Law of Contract

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					     Law of Contract



Discharge of Contract-
     Frustration
                      Frustration
If after a contract is made, something happens, through
no fault of the parties, to make its performance
impossible, the contract is said to be frustrated, and the
obligations under it come to an end.
Taylor v Caldwell (1863)
Facts : The parties had entered into a contract concerning the use
     of
the Surrey gardens and Music hall for a series of “grand concerts..”.
Six days before the planned date for the first concert the building
     was
burnt down.
Held : The contract was discharged by frustration as it would not be
possible to carry out contract as agreed.
                      Frustration
There are three broad categories of events that would make contracts
impossible of performance due to Frustration.


1.   events that make performance impossible

2.   events that make performance illegal

3.   events that make performance pointless
                       Frustration
Events that make performance impossible

1.   Destruction or unavailability of something essential
     for contract's performance (see Taylor v Caldwell)

2.   Death of either party.

3.   Unavailability of party.
     (Robinson v Davidson) piano player fell ill
4.   Method of performance impossible
     (Nickoll & Knight v Ashton Edridge (1901)
     cotton seed shipped by a certain ship...that ran aground.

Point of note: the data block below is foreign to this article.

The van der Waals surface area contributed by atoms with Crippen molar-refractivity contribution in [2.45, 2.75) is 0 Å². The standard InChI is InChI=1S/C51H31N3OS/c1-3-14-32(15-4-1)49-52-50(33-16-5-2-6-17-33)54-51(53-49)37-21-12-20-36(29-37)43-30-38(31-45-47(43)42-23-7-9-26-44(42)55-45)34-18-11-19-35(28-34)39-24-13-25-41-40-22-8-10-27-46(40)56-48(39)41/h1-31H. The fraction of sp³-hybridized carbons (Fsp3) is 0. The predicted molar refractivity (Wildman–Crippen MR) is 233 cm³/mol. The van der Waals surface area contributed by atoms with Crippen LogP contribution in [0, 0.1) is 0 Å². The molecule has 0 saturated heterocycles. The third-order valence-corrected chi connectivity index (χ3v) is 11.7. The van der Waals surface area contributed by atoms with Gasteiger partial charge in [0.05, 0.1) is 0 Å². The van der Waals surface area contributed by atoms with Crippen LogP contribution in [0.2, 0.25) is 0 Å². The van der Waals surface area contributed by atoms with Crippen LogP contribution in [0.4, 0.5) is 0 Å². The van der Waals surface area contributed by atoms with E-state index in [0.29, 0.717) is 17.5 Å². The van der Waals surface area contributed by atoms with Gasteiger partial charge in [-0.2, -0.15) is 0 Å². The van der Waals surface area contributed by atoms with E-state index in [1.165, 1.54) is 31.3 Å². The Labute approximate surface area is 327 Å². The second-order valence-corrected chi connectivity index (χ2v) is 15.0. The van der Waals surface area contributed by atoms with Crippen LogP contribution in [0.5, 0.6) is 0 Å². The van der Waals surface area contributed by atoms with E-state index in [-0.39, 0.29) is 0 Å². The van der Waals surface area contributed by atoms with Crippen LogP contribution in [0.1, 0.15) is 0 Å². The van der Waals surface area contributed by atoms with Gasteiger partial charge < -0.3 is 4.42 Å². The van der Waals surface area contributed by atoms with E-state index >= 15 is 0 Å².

Frustration
Just because performance becomes more difficult or more expensive
will not make the contract fail due to Frustration. See leading case :
Davis Contractors v Fareham UDC (1956)
Facts : Davis a building company contracted to build 78 houses for
      a
local authority. The job was to take 8 months, but in fact took 22
months due to labour shortages. It also costs Davis more money,
      but
the local auth was willing to pay more but not enough to cover all
      costs.
Davis sought to discharge the contract on frustration, and he
      argued
that performance was made fundamentally different by the labour
shortages and increased costs.

Held : The HL disagreed and held that although it would have been
                        Frustration
Events that make performance illegal : (supervening illegality)

In the leading case of Fibrosa :


Fibrosa Spalka Akeyjna v Fairbairn Lawson (1943)
Facts :
Fairbairn had a contract to manufacture machinery for a Polish
company, in July 1939. By sept 1940, parts of Poland were under
German occupation, making it illegal to ship the machinery to the
enemy occupied territory.
Held :
The contract was discharged due frustration as performance was
impossible.
                         Frustration
A contract can be frustrated where a supervening event makes
performance of a contract pointless, though still technically possible.
Krell v Henry (1903)
Facts : The defendant, had agreed to rent the plaintiff a suite of
rooms in Pall Mall, for the day on which the King's coronation
was to take place.